A lightly sprung biassed arm 51 carrying a foam rubber roller 52 is mounted on the apparatus and arranged to roll over labels or sachets applied to objects 27 by the applicator applying a light pressure so as to ensure secure adhesion, particularly to objects with curved surfaces such as bottles and cans.
The described applicator can be mounted in any orientation with respect to the objects requiring labelling. For example suitable orientation allows labels to be applied to the tops of objects or, alternatively, to either side of the objects. Intermediate orientations permit the application of labels to the conical or similar shaped necks of bottles, the aesthetic shaped surfaces of blow moulded containers or other irregular shaped surfaces. The applicator apparatus may be secured to the delivery end of packaging, wrapping or filling machine. However, instead, the applicator may be supported on a free standing frame, preferably one which permits the orientation of the applicator to be adjusted to suit the articles being labelled. For attaching sachets or labels to the vertical sides of cylindrical cans or bottles, it will be necessary to use the apparatus in conjunction with a commercial conveyor which incorporates a bottle rotating device. Many such conveyors are on the market. It is also envisaged to employ the applicator for dropping labels or sachets into open packages or bags from above, without activating the adhesive. This is achieved by switching off the heater arrangement 50, and, of course, ensuring that the head assembly 66 releases the labels above the openings in the packages.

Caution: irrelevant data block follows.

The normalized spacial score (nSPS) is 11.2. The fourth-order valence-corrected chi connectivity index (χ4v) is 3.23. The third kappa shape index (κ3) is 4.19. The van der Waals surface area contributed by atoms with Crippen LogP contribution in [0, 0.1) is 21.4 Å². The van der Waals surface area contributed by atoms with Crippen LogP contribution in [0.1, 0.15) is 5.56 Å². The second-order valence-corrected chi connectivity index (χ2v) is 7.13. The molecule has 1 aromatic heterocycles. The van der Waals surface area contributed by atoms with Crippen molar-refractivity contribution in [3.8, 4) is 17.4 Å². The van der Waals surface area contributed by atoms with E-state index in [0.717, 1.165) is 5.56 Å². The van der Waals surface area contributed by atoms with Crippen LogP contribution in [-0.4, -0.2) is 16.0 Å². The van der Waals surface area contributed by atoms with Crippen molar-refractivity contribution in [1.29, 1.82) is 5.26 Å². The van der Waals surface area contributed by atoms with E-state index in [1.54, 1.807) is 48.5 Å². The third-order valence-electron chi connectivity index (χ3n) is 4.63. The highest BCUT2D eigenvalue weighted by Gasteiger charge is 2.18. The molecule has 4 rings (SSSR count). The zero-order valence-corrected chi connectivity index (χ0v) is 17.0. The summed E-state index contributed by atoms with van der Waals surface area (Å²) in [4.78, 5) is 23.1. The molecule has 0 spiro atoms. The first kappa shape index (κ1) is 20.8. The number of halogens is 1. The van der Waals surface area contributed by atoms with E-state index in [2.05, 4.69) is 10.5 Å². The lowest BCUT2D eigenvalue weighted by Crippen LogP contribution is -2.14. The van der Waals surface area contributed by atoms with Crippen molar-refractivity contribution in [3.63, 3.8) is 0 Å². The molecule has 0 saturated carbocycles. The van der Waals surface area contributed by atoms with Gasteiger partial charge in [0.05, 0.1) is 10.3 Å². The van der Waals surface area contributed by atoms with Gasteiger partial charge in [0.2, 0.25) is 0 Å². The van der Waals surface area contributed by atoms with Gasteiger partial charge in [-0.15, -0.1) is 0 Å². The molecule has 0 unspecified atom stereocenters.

Referring now to FIG. 5, there is shown a preferred arrangement of the hopper for the apparatus in combination with a magazine 100 for providing semi-automatic loading of the hopper with fresh batches of labels or sachets. The magazine 100 is secured to a main frame member of the apparatus and is positioned to be aligned above the hopper so that fresh batches of labels can be dropped from the magazine into the loading opening of the hopper.
The hopper illustrated in FIG. 5 has three retaining fingers 101, one on each side and one at the top edge of the hopper, replacing one of the retaining strips 31 described with reference to FIG. 1. The retaining fingers 101 are made of spring steel and are fastened at one end to the hopper by means of screws 102. The other end 103 of each finger is slightly bent inward so as to extend inside the channel formed by the angle strips 32 to retain the front label in the stack held in the hopper. The pressure that the retaining fingers can apply to the edges of the front label in the stack is adjustable by means of adjustment screws 104.
The two angle strips 32 at the top of the hopper have their upper flanges 105 bent upwards and outwards to provide the opening for entry of a replacement stack of labels into the hopper.